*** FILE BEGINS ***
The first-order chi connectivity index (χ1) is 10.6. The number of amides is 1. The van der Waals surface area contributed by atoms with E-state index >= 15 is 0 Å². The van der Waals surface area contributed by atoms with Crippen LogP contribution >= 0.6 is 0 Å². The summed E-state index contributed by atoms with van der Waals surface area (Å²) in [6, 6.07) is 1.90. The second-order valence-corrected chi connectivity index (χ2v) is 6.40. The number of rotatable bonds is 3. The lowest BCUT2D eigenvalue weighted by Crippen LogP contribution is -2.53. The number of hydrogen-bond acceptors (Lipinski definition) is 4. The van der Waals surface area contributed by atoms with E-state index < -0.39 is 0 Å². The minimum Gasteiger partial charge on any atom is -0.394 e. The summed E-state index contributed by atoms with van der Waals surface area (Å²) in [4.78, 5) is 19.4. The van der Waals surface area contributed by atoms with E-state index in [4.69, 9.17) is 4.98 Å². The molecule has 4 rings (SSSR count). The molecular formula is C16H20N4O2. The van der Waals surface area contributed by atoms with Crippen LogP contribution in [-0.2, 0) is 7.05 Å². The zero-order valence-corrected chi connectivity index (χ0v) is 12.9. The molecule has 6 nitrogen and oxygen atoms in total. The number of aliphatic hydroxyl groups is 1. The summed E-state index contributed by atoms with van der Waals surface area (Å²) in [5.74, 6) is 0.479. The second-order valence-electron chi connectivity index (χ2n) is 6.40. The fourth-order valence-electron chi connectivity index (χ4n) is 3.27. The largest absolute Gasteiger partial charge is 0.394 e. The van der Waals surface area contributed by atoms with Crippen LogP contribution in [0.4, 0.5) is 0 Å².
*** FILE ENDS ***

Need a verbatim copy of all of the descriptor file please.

The first-order chi connectivity index (χ1) is 10.6. The number of amides is 1. The van der Waals surface area contributed by atoms with E-state index >= 15 is 0 Å². The van der Waals surface area contributed by atoms with Crippen LogP contribution >= 0.6 is 0 Å². The summed E-state index contributed by atoms with van der Waals surface area (Å²) in [6, 6.07) is 1.90. The second-order valence-corrected chi connectivity index (χ2v) is 6.40. The number of rotatable bonds is 3. The lowest BCUT2D eigenvalue weighted by Crippen LogP contribution is -2.53. The number of hydrogen-bond acceptors (Lipinski definition) is 4. The van der Waals surface area contributed by atoms with E-state index < -0.39 is 0 Å². The minimum Gasteiger partial charge on any atom is -0.394 e. The summed E-state index contributed by atoms with van der Waals surface area (Å²) in [4.78, 5) is 19.4. The van der Waals surface area contributed by atoms with E-state index in [4.69, 9.17) is 4.98 Å². The molecule has 4 rings (SSSR count). The molecular formula is C16H20N4O2. The van der Waals surface area contributed by atoms with Crippen LogP contribution in [-0.2, 0) is 7.05 Å². The zero-order valence-corrected chi connectivity index (χ0v) is 12.9. The molecule has 6 nitrogen and oxygen atoms in total. The number of aliphatic hydroxyl groups is 1. The summed E-state index contributed by atoms with van der Waals surface area (Å²) in [5.74, 6) is 0.479. The second-order valence-electron chi connectivity index (χ2n) is 6.40. The fourth-order valence-electron chi connectivity index (χ4n) is 3.27. The largest absolute Gasteiger partial charge is 0.394 e. The van der Waals surface area contributed by atoms with Crippen LogP contribution in [0.4, 0.5) is 0 Å².